A Test of Wills

I don’t know if it was the onset of his teens years, high school, or something he ate or is taking which has transformed the 14 year old into an individualistic and hard headed child into an incorrigible and rebellious young man. This time last year, we were having our issues in dealing with his newfound desire for more independence, but we didn’t have to play mind games and go through the mire of lies that we are now faced at every turn. More significantly, he gave it the effort to maintain a clean front to others outside the immediate family, specially in the eyes of my in-laws who adored the 14 year old to death. In the last quarter of 2004, he has managed to turn all this around and show them how difficult he can be when he sets his mind to it. Forget that his aunt had given him an i-pod last Christmas, or that his grandmother would buy him anything his heart desired — because they all came down hard on him for failing all his subjects in his freshman year two periods in a row, they now joined his immediate elders (Dad, Mom, and step parents) who have been declared persona non grata.

Is it because he is looking forward to transferring from his current high school to our zone that he has all but given up hope of passing even just Health Ed? He continues to cut class and not submit homework. He must have heard a dozen iterations of the theme of how he is throwing away his own future, doing what he does. Any way you put it, he has wasted a whole grading period and will in all likelihood be throwing away a full year. At his current age, granting that he does not repeat any other grade level, he stands to graduate from high school just before age 20. We have spelled this out to him in plain English, and have made examples of the stock clerks in all the retail outlets. The Aunt who is in the field of Human Resources has even told him even if she wanted to, she wouldn’t be able to hire him if he weren’t a high school graduate. To all this he just gave us his usual hand under the chin stance.

The other night, he threw both households into a panic when he did not come home at 9. Mom and Dad burned the lines and tried to get his friends. When no call from the police or any hospital came at 10PM, his Dad knew he was just in someone’s house and staked out the living room. At 12:40MN, the 14 year old started creeping up the stairs and Dad was there waiting for him. Both his Mom and Dad tried to talk some sense into him. The 14 year old was not even remorseful. He was at a friend’s house, playing video games — saying he simply wanted to have fun. The following night, 9PM came and went again with nary a sign of the kid. So Mom and Dad started calling each other, not knowing what else to do. Perhaps in her frustration, the Mom suggested to the Dad that perhaps he should beat him up to drive some sense into his head. With 911 out there, this was totally out of the question. And at this point, the Dad had given up on even raising his voice, believing that calmly talking to the 14 year old would make him get his message across faster.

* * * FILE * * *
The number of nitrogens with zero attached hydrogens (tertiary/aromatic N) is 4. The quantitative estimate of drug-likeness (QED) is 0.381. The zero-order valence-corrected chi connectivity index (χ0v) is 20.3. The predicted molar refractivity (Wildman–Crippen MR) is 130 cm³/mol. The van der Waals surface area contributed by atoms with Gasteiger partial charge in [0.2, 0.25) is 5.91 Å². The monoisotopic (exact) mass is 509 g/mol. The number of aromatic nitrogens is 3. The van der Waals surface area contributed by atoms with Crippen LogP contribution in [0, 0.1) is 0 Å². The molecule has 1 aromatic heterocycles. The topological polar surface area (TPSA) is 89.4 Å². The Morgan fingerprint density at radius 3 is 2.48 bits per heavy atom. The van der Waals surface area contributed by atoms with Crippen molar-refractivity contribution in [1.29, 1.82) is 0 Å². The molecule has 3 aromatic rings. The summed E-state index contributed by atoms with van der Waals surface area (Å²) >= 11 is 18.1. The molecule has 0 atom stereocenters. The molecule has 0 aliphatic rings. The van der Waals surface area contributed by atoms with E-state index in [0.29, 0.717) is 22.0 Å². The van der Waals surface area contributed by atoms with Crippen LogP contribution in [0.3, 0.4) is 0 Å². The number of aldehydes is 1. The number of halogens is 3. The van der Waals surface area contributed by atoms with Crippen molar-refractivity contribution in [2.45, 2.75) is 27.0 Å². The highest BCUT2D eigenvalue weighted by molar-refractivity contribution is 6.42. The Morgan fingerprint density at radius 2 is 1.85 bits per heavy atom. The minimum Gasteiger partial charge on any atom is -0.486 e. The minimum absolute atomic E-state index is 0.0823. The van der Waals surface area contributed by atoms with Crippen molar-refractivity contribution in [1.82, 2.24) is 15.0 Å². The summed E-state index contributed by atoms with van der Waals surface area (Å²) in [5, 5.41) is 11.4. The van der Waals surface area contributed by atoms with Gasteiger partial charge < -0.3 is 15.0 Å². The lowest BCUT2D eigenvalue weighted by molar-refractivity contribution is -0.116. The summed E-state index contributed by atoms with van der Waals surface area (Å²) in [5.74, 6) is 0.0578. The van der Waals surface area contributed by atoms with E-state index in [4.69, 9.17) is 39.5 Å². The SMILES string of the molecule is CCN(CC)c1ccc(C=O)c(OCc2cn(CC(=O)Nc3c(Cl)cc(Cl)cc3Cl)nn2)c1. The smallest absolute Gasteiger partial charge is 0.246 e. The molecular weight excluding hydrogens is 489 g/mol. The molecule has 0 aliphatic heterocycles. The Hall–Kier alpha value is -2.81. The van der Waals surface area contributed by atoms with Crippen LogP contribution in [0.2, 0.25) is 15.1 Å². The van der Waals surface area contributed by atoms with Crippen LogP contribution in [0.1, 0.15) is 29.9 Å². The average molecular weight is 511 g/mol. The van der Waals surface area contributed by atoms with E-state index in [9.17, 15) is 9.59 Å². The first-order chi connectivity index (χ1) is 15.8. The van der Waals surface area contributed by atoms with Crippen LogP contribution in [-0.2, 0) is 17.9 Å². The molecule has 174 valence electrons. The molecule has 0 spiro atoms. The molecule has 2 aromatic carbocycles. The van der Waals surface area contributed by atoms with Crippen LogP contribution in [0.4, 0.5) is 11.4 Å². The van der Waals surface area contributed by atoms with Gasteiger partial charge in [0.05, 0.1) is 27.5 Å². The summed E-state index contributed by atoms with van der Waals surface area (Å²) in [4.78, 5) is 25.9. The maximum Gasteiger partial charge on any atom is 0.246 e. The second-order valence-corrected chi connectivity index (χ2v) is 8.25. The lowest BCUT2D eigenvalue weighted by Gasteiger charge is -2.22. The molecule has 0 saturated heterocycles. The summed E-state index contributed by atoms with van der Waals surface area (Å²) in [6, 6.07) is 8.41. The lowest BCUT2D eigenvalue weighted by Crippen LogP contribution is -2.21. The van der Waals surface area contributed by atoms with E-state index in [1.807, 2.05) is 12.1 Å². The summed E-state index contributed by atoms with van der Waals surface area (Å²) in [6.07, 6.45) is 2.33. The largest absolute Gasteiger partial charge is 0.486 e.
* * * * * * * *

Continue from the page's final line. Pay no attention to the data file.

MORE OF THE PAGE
At around 10:20PM, the 14 year old arrived. When asked what had happened, he plainly replied that he was at his friend’s house again. He just wanted to have fun. We told him that in this house, he cannot come home at just any unholy hour he wishes. He has not even abided by our 6:30PM curfew since he got to the house, but to blatantly go against the rules and come at all these ungodly hours was just too much. I calmly told him that the next time he does this, we will lock the doors and not let him in. He said “Fine.”

I lost my cool. I didn’t want to get involved and wanted my husband to resolve this his way. But the kid’s nonchallance and the arrogance just blew me away. I don’t know if that had done damage or had gotten our point across. As a non-parent, I feel sometimes that he listens better to what I have to say than to what his Dad says simply because with me, it comes from a “stranger”. Even my mom noticed that when I talk to him, he responds, unlike when it’s his Dad talking, he gives his Dad the silent treatment.

I once saw a therapist who told me I must always think in terms of the capacity of his brain. Think like a 14 year old? I remember when I was 14 myself — I had my own rebellious streak, but I knew when to pull back, when to stop pushing the envelope, and when to simply admit I was wrong. For some reason, nobody bothered to teach the kid the virtue of accepting one’s fault, be it partial or full. He cries for independence yet shirks away from showing any signs of responsibility.

I just pray my own son doesn’t do the same number on me 14 years from now. I’d like to think he will be raised differently. But that’s thinking way too far off in the future. For now, I pray everyday that the 14 year old realizes his folly and does something about it before time completely overtakes him. It seems as though everyone but him is trying so hard to help him cope. In the end, if he doesn’t want to help himself, all our efforts will be for naught. For now it all boils down to a test of wills — neither side is giving in, and the one who is losing is him.

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